The House passed a dramatically scaled-back version of a bill that addresses land use disputes between local governments and developers.
The amended version of HF389*/ SF270, sponsored by Rep. Mike Beard (R-Shakopee), would require local governments to give greater public notice before adopting interim ordinances that can halt developments for one to two years.
Earlier versions of the bill proposed much tighter restrictions on adoption of the ordinances, which are also known as “land use moratoria.” Rep. Mike Nelson (DFL-Brooklyn Park) successfully amended the bill, with Beard’s support, to remove a number of provisions that were opposed by counties and townships.
Under the new language, the local elected body would have to provide a 10-day notice before holding a public hearing at which an interim ordinance could be adopted. Beard said the proposal represents a compromise that he and the bill’s proponents worked out with representatives of local governments. He called it “about as good a consensus as we can find on this bill.”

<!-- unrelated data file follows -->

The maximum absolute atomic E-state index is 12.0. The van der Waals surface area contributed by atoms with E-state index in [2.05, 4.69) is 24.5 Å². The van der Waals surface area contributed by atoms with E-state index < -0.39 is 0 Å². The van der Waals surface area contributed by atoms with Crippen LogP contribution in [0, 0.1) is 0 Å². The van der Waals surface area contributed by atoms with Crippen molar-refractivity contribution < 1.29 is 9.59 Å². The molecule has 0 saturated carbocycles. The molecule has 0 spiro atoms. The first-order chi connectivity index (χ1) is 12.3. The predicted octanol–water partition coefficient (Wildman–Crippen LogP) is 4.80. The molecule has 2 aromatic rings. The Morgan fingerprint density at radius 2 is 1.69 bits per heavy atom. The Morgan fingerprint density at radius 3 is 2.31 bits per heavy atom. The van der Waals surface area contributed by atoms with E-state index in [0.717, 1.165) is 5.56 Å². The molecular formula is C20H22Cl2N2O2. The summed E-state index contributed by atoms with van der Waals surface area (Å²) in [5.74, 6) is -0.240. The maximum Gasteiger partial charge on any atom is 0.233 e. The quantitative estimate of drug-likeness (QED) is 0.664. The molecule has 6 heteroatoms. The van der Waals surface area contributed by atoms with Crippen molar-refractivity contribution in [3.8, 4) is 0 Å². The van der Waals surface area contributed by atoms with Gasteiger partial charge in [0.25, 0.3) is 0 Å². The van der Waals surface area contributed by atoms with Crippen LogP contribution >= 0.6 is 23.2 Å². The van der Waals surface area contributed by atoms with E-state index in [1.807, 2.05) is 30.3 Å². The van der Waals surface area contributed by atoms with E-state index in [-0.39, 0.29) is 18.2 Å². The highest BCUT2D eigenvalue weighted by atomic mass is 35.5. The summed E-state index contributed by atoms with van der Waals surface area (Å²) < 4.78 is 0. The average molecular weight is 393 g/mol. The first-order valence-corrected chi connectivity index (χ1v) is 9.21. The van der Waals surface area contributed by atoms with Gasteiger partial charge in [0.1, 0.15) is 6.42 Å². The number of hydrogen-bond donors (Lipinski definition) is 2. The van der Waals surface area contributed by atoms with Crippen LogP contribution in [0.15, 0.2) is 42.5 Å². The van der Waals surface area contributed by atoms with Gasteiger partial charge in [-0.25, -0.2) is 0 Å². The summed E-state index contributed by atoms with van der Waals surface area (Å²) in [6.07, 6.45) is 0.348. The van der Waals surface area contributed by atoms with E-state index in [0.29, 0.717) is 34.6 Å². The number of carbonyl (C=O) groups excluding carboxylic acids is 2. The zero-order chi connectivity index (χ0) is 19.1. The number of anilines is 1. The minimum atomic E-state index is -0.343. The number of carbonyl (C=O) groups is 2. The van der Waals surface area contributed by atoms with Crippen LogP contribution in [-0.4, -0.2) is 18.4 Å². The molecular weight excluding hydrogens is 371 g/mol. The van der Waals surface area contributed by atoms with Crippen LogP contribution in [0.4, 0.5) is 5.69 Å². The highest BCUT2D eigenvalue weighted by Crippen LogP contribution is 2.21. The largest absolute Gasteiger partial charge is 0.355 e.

The House passed the bill 76-53. It now goes to the Senate, where Sen. Ray Vandeveer (R-Forest Lake) is the sponsor.
Supporters claim interim ordinances can be misused in order to arbitrarily delay development projects and wear the developers down financially. Opponents say they provide local officials with a tool to protect their communities from potentially harmful new kinds of land uses.
The issue has recently gained publicity because interim ordinances have been used to halt a number of proposed frac sand mining operations in southeastern Minnesota.
The bill would also prohibit municipalities from requiring land dedication or fees in development contracts that are not authorized by statute or mutually agreed upon by all parties to the development.